Symbolism In Tennessee Williams The Glass Menagerie

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Tennessee Williams wrote The Glass Menagerie in a poetic and symbolic manner. For example, the glass menagerie is a symbol for how fragile Laura is, and the fire escape is a symbol for Tom’s hope to escape his dysfunctional household. Amanda is very poetic when she speaks. For example, "Oh! I felt so weak I could barely keep on my feet! I had to sit down while they got me a glass of water! Fifty dollars’ tuition, all of our plans – my hopes and ambitions for you – just gone up the spout, just gone up the spout like that." (2.16, Amanda). "I couldn’t go back there. I – threw up – on the floor!" (2.25, Laura). Laura is a terribly shy young woman. Her mother is furious when she comes to find out that when she thought her precious daughter was…show more content…
He wants to leave, but isn’t like his father who left. Tom values family over self. "Resume your seat, little sister - I want you to stay fresh and pretty - for gentlemen callers!" (1.14, Amanda). Amanda has convinced herself that Laura will attract many gentleman callers as she did when she was Laura’s age. However, that is not the case as Laura is too shy and fragile for gentlemen callers to come. It makes Laura highly dependent on her brother and mother for support. “The scene is memory and therefore nonrealistic. Memory takes a lot of poetic license. It omits some details; others are exaggerated according to the emotional value of the articles it touches, for memory is seated predominantly in the heart. The interior is therefore rather dim and poetic.” (stage directions, 1.3). The Glass Menagerie is a memory play, and is therefore, unrealistic and untrustworthy. The nature of a memory play is that it requires a theme which affects the way the play is presented to the audience. Tom Wingfield has a double role in The Glass Menagerie, he serves as a character and the narrator. Since The Glass Menagerie is a memory play, details are left out and stories are told from one viewpoint. Tom, being the narrator, can affect how this story is…show more content…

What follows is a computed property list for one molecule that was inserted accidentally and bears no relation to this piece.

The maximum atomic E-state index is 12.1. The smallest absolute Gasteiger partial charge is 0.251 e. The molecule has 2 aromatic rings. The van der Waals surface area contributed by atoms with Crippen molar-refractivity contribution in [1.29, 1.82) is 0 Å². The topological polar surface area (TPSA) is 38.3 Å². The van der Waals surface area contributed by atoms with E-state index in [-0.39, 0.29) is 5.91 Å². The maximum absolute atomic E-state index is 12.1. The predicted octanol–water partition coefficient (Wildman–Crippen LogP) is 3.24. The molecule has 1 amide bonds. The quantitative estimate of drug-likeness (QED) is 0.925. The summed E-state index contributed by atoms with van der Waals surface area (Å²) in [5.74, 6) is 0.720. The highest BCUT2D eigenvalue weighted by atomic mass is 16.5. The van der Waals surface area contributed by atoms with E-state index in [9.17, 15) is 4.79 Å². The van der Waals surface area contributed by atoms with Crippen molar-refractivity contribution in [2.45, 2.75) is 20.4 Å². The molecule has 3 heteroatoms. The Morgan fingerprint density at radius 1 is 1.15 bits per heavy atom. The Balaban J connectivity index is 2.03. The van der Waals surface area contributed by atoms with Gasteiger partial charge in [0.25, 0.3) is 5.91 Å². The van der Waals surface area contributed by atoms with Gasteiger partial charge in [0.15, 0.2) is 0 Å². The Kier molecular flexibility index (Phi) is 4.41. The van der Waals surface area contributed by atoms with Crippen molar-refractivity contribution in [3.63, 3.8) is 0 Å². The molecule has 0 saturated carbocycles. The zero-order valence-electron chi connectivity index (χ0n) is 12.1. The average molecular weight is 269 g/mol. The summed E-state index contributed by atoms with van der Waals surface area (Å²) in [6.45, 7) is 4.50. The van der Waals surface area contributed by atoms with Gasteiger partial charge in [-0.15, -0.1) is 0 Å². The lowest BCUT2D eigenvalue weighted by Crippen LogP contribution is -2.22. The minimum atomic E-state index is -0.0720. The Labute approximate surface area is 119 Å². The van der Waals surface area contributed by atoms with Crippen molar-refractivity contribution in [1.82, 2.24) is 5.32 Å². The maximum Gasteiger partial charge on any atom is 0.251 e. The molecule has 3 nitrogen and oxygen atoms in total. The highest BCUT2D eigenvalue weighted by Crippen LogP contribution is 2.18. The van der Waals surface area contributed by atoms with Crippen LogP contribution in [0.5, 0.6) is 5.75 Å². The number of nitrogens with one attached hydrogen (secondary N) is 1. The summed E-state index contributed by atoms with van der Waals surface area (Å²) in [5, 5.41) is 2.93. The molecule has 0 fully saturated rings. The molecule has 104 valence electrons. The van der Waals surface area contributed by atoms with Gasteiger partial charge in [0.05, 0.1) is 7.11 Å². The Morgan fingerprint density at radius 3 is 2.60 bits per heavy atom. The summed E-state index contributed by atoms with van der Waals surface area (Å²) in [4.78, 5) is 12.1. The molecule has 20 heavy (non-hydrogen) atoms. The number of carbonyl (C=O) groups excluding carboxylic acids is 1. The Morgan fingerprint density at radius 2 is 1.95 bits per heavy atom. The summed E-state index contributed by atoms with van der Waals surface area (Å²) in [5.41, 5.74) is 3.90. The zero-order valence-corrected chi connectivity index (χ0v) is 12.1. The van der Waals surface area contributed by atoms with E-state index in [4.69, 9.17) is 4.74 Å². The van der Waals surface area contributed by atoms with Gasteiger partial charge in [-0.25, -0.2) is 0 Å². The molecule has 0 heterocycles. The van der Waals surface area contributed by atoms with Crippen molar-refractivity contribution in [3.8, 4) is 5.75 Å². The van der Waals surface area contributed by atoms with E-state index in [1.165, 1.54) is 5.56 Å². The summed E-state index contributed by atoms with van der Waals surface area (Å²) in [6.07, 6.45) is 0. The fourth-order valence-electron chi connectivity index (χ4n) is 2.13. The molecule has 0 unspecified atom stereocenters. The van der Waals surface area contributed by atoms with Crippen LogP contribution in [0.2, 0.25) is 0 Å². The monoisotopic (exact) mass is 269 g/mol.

She relates to the biggest symbols in the play. She is a piece of glass in her glass collection, too fragile to survive in the real world. Laura is just as rare as a blue rose, which is Jim’s nickname for her in high school. Jim O’Connor seems like an ordinary guy, who just happens to be interested in Laura. Laura and Jim went to high school together. Jim breaks what has left Laura “crippled” to the audience. He is a symbol for what we expected from the world. Mr. Wingfield is the character to never physically appear in the play. He abandoned Amanda, Tom, and Laura a very long time ago; however, his picture remains on top of the fire place. He was a long distance kind of guy who fell in love with long distance. Amanda doesn’t want Tom to turn out like his father, The fire escape is literally an escape for Tom and Laura from the dysfunction of their household. Tom goes to the fire escape frequently throughout the play with the hope of one day escaping. Laura slips out to the fire escape in scene four, which highlights her inability to escape her

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